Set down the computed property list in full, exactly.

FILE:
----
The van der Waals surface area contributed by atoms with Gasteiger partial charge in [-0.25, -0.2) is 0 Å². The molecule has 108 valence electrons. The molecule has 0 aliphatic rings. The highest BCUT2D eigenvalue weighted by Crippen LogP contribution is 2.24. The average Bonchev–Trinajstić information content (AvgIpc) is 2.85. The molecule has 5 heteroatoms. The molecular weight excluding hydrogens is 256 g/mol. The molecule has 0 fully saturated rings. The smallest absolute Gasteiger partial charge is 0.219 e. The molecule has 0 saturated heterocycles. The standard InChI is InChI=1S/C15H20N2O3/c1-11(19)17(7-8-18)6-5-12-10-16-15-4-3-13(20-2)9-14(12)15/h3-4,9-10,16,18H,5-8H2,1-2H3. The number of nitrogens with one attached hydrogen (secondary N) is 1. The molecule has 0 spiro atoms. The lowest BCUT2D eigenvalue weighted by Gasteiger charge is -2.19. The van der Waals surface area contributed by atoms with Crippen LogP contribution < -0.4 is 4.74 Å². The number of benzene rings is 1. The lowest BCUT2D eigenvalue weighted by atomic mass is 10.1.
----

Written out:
The van der Waals surface area contributed by atoms with Gasteiger partial charge in [-0.25, -0.2) is 0 Å². The molecule has 108 valence electrons. The molecule has 0 aliphatic rings. The highest BCUT2D eigenvalue weighted by Crippen LogP contribution is 2.24. The average Bonchev–Trinajstić information content (AvgIpc) is 2.85. The molecule has 5 heteroatoms. The molecular weight excluding hydrogens is 256 g/mol. The molecule has 0 fully saturated rings. The smallest absolute Gasteiger partial charge is 0.219 e. The molecule has 0 saturated heterocycles. The standard InChI is InChI=1S/C15H20N2O3/c1-11(19)17(7-8-18)6-5-12-10-16-15-4-3-13(20-2)9-14(12)15/h3-4,9-10,16,18H,5-8H2,1-2H3. The number of nitrogens with one attached hydrogen (secondary N) is 1. The molecule has 0 spiro atoms. The lowest BCUT2D eigenvalue weighted by Gasteiger charge is -2.19. The van der Waals surface area contributed by atoms with Crippen LogP contribution < -0.4 is 4.74 Å². The number of benzene rings is 1. The lowest BCUT2D eigenvalue weighted by atomic mass is 10.1.